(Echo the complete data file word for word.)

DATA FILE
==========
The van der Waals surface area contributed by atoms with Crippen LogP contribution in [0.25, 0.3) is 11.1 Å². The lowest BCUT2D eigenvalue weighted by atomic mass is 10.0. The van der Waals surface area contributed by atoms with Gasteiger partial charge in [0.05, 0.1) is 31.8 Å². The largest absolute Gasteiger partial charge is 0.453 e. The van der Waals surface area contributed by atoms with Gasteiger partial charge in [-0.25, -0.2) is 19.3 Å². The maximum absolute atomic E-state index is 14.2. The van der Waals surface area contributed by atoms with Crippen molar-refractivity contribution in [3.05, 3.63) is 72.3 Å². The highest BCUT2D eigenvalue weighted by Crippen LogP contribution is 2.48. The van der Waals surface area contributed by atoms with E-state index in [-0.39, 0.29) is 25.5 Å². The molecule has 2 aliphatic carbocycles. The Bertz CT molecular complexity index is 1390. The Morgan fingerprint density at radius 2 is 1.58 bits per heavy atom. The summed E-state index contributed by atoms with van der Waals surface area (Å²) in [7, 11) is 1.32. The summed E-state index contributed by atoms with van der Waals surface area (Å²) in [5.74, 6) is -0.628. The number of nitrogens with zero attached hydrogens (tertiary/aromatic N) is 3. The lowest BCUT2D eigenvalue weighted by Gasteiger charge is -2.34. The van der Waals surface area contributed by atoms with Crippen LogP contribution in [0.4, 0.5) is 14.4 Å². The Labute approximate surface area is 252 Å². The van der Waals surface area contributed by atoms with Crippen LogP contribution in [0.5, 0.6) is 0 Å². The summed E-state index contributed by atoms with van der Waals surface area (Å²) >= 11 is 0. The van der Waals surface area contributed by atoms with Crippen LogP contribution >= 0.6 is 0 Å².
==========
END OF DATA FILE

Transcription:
The van der Waals surface area contributed by atoms with Crippen LogP contribution in [0.25, 0.3) is 11.1 Å². The lowest BCUT2D eigenvalue weighted by atomic mass is 10.0. The van der Waals surface area contributed by atoms with Gasteiger partial charge in [0.05, 0.1) is 31.8 Å². The largest absolute Gasteiger partial charge is 0.453 e. The van der Waals surface area contributed by atoms with Gasteiger partial charge in [-0.25, -0.2) is 19.3 Å². The maximum absolute atomic E-state index is 14.2. The van der Waals surface area contributed by atoms with Crippen molar-refractivity contribution in [3.05, 3.63) is 72.3 Å². The highest BCUT2D eigenvalue weighted by Crippen LogP contribution is 2.48. The van der Waals surface area contributed by atoms with E-state index in [-0.39, 0.29) is 25.5 Å². The molecule has 2 aliphatic carbocycles. The Bertz CT molecular complexity index is 1390. The Morgan fingerprint density at radius 2 is 1.58 bits per heavy atom. The summed E-state index contributed by atoms with van der Waals surface area (Å²) in [7, 11) is 1.32. The summed E-state index contributed by atoms with van der Waals surface area (Å²) in [5.74, 6) is -0.628. The number of nitrogens with zero attached hydrogens (tertiary/aromatic N) is 3. The lowest BCUT2D eigenvalue weighted by Gasteiger charge is -2.34. The van der Waals surface area contributed by atoms with Crippen LogP contribution in [0.4, 0.5) is 14.4 Å². The Labute approximate surface area is 252 Å². The van der Waals surface area contributed by atoms with Crippen LogP contribution in [0.5, 0.6) is 0 Å². The summed E-state index contributed by atoms with van der Waals surface area (Å²) >= 11 is 0. The van der Waals surface area contributed by atoms with Crippen LogP contribution >= 0.6 is 0 Å².